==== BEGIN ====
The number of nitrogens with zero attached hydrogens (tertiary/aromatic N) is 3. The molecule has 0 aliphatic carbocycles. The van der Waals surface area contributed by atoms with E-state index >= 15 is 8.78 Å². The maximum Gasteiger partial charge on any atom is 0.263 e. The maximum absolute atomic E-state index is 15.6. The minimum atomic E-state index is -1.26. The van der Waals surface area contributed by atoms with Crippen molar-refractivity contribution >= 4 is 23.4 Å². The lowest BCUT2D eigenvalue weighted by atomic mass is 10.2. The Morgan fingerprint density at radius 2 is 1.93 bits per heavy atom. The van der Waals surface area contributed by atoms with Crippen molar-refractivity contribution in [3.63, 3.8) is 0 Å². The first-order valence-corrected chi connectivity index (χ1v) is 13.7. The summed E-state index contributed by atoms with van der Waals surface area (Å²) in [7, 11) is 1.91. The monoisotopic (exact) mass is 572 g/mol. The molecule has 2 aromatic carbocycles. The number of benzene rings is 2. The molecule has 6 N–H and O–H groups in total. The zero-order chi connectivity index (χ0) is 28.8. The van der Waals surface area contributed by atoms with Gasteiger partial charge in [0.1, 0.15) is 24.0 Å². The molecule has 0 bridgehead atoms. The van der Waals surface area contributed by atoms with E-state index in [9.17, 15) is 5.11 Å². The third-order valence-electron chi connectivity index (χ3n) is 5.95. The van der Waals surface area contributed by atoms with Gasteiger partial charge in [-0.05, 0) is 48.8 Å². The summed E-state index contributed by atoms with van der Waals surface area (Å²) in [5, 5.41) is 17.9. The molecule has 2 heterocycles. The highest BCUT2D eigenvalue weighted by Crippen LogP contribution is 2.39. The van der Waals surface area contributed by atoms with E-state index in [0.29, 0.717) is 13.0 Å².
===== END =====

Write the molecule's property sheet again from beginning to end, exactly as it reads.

The number of nitrogens with zero attached hydrogens (tertiary/aromatic N) is 3. The molecule has 0 aliphatic carbocycles. The van der Waals surface area contributed by atoms with E-state index >= 15 is 8.78 Å². The maximum Gasteiger partial charge on any atom is 0.263 e. The maximum absolute atomic E-state index is 15.6. The minimum atomic E-state index is -1.26. The van der Waals surface area contributed by atoms with Crippen molar-refractivity contribution >= 4 is 23.4 Å². The lowest BCUT2D eigenvalue weighted by atomic mass is 10.2. The Morgan fingerprint density at radius 2 is 1.93 bits per heavy atom. The van der Waals surface area contributed by atoms with Crippen molar-refractivity contribution in [3.63, 3.8) is 0 Å². The first-order valence-corrected chi connectivity index (χ1v) is 13.7. The summed E-state index contributed by atoms with van der Waals surface area (Å²) in [7, 11) is 1.91. The monoisotopic (exact) mass is 572 g/mol. The molecule has 2 aromatic carbocycles. The number of benzene rings is 2. The molecule has 6 N–H and O–H groups in total. The zero-order chi connectivity index (χ0) is 28.8. The van der Waals surface area contributed by atoms with Gasteiger partial charge in [0.1, 0.15) is 24.0 Å². The molecule has 0 bridgehead atoms. The van der Waals surface area contributed by atoms with E-state index in [9.17, 15) is 5.11 Å². The third-order valence-electron chi connectivity index (χ3n) is 5.95. The van der Waals surface area contributed by atoms with Gasteiger partial charge in [-0.05, 0) is 48.8 Å². The summed E-state index contributed by atoms with van der Waals surface area (Å²) in [5, 5.41) is 17.9. The molecule has 2 heterocycles. The highest BCUT2D eigenvalue weighted by Crippen LogP contribution is 2.39. The van der Waals surface area contributed by atoms with E-state index in [0.29, 0.717) is 13.0 Å².